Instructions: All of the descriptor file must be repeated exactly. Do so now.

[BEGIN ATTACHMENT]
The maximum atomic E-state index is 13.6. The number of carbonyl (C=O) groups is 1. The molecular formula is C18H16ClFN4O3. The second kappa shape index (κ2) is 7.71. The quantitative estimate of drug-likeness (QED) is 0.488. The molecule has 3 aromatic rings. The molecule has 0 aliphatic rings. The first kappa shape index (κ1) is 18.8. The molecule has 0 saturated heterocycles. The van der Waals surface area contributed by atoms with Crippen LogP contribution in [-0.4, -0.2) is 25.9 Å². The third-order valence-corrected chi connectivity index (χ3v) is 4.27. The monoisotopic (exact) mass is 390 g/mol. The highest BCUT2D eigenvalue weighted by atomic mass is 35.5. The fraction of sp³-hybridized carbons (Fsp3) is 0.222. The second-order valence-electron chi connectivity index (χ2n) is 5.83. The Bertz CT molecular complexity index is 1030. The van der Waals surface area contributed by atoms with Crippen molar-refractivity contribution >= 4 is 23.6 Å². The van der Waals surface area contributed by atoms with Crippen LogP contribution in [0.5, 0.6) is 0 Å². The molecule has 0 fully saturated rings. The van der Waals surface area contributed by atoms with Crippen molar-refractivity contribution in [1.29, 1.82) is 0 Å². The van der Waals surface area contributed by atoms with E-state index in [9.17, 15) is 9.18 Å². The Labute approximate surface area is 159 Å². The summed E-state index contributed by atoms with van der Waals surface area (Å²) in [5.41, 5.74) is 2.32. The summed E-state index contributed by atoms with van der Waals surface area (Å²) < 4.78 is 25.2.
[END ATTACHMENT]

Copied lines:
The maximum atomic E-state index is 13.6. The number of carbonyl (C=O) groups is 1. The molecular formula is C18H16ClFN4O3. The second kappa shape index (κ2) is 7.71. The quantitative estimate of drug-likeness (QED) is 0.488. The molecule has 3 aromatic rings. The molecule has 0 aliphatic rings. The first kappa shape index (κ1) is 18.8. The molecule has 0 saturated heterocycles. The van der Waals surface area contributed by atoms with Crippen LogP contribution in [-0.4, -0.2) is 25.9 Å². The third-order valence-corrected chi connectivity index (χ3v) is 4.27. The monoisotopic (exact) mass is 390 g/mol. The highest BCUT2D eigenvalue weighted by atomic mass is 35.5. The fraction of sp³-hybridized carbons (Fsp3) is 0.222. The second-order valence-electron chi connectivity index (χ2n) is 5.83. The Bertz CT molecular complexity index is 1030. The van der Waals surface area contributed by atoms with Crippen molar-refractivity contribution >= 4 is 23.6 Å². The van der Waals surface area contributed by atoms with Crippen LogP contribution in [0.5, 0.6) is 0 Å². The molecule has 0 fully saturated rings. The van der Waals surface area contributed by atoms with Crippen molar-refractivity contribution in [1.29, 1.82) is 0 Å². The van der Waals surface area contributed by atoms with E-state index in [9.17, 15) is 9.18 Å². The Labute approximate surface area is 159 Å². The summed E-state index contributed by atoms with van der Waals surface area (Å²) in [5.41, 5.74) is 2.32. The summed E-state index contributed by atoms with van der Waals surface area (Å²) < 4.78 is 25.2.